Chapter 2 - Understanding and Planning Achievable Challenge
Willis begins the chapter by offering a few examples to demonstrate the frustration or boredom one might feel if not given an achievable challenge. One example – “you are dropped off at the top of a ski resort’s steepest run when you’ve only had experience on the beginner slopes OR you have to spend your day on the bunny hill when you’re an expert skier.”
She relates these examples to the students who either do not have the foundational background to understand new topics in class or to those who have already mastered the current concepts. To be engaged, students need relevant, achievable challenges which are difficult enough to hold their interest and make them exert mental effort, but do not cause them to be frustrated. According to Willis, achievable challenge is powerful, because each success leads to increased levels of dopamine in the brain, which is accompanied by a sense of pleasure and decreased anxiety in response to various stressors. Dopamine release also helps to increase memory (interesting!). Dopamine is released when the brain is aware of making a correct choice, and this correct response is more valued by the brain when the problem is in an individual’s challenge range. The intrinsic rewards of solving a challenging problem lead to reduced math negativity and increased resilience. Students start to see themselves as learners of math and they develop confidence, curiosity, perseverance, and interest. If students have a great deal of negativity toward math, support needs to be provided with the challenges so that failing is does not occur (at least not often). (Willis states that these types of approaches will be described in later chapters).
Willis discusses the learning aspect of video games – they are an example of the “…lure of achievable challenge because they help students reach personally desirable goals.” She believes that the video game model of incremental challenge, translated to the classroom, results in lessons that are satisfying, motivating, and designed to build mastery. Referencing Gee (2003), she states that some computer games can increase sustained focus, creative problem solving, and perseverance through challenge. Some games also teach skills that may not be in standard school curriculum, like teamwork, data analysis, decision making, and digital literacy. Willis states that we can develop academic lessons using the principles that make video game technologies compelling, and that we can use strategies to provide experiences and develop student goals based on individualized realistic challenges. Willis does acknowledge that creating individual plans with appropriate challenge for maximum brain engagement is time consuming. Instructional strategies include conferencing, encouraging student self-assessment and reflection, and providing specific timely feedback so students can make corrections (these strategies will be discussed later). However, she states that the extra planning time is rewarded by students’ successes, improved confidence and attitudes, and their achievement on standardized tests. Student classroom behaviors may also improve.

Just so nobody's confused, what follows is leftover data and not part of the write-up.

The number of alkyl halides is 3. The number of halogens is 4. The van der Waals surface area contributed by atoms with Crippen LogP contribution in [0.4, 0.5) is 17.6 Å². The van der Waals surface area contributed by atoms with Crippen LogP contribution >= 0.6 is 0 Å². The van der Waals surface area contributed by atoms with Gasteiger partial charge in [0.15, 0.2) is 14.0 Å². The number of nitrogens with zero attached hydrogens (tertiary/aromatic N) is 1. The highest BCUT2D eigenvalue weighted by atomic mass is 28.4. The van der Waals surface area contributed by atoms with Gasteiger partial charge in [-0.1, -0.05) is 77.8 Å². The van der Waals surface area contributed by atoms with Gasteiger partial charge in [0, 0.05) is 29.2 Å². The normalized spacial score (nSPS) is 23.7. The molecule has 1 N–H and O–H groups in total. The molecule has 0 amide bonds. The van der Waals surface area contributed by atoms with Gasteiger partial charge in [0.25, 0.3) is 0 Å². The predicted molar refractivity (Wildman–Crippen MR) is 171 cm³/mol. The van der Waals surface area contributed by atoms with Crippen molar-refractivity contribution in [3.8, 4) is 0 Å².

When students are successful at solving challenging problems, it should be celebrated, to reinforce the dopamine-pleasure response. To celebrate and maintain these positive memories, students can:
1) teach the new skill to someone else
1) teach the new skill to someone else
2) keep a list of achievements in their math journals or write them on a wall chart
3) take a photo of the final achievement, even if it is just a well-solved math problem
4) write a note to their parents, with the teacher adding a comment
5) provide opportunities for students to transfer the new skills to new situations (Willis calls this “celebrate and cement”)
6) incorporate a record of progress as part of students’ ongoing assessment
(to be continued, otherwise this post will be way too long!!)